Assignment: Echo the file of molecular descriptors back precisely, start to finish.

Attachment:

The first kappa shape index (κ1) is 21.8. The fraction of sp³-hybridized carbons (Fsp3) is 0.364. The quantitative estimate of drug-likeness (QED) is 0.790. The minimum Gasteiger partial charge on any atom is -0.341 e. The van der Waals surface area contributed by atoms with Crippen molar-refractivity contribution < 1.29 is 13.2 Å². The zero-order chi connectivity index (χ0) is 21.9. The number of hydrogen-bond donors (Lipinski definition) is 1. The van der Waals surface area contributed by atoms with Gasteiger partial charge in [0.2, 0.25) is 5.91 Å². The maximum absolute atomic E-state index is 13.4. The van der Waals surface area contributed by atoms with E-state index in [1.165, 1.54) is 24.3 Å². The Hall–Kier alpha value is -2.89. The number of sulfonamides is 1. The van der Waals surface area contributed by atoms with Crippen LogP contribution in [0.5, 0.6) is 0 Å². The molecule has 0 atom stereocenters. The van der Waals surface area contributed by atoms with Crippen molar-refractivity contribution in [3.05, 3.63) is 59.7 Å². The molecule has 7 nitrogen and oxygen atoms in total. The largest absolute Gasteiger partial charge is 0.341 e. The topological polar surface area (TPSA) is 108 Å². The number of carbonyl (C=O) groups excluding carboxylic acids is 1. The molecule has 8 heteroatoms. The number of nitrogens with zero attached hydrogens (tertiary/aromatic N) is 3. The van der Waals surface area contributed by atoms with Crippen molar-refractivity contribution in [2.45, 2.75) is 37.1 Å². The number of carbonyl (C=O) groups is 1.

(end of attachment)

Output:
The first kappa shape index (κ1) is 21.8. The fraction of sp³-hybridized carbons (Fsp3) is 0.364. The quantitative estimate of drug-likeness (QED) is 0.790. The minimum Gasteiger partial charge on any atom is -0.341 e. The van der Waals surface area contributed by atoms with Crippen molar-refractivity contribution < 1.29 is 13.2 Å². The zero-order chi connectivity index (χ0) is 21.9. The number of hydrogen-bond donors (Lipinski definition) is 1. The van der Waals surface area contributed by atoms with Gasteiger partial charge in [0.2, 0.25) is 5.91 Å². The maximum absolute atomic E-state index is 13.4. The van der Waals surface area contributed by atoms with E-state index in [1.165, 1.54) is 24.3 Å². The Hall–Kier alpha value is -2.89. The number of sulfonamides is 1. The van der Waals surface area contributed by atoms with Crippen LogP contribution in [0.5, 0.6) is 0 Å². The molecule has 0 atom stereocenters. The van der Waals surface area contributed by atoms with Crippen molar-refractivity contribution in [3.05, 3.63) is 59.7 Å². The molecule has 7 nitrogen and oxygen atoms in total. The largest absolute Gasteiger partial charge is 0.341 e. The topological polar surface area (TPSA) is 108 Å². The number of carbonyl (C=O) groups excluding carboxylic acids is 1. The molecule has 8 heteroatoms. The number of nitrogens with zero attached hydrogens (tertiary/aromatic N) is 3. The van der Waals surface area contributed by atoms with Crippen molar-refractivity contribution in [2.45, 2.75) is 37.1 Å². The number of carbonyl (C=O) groups is 1.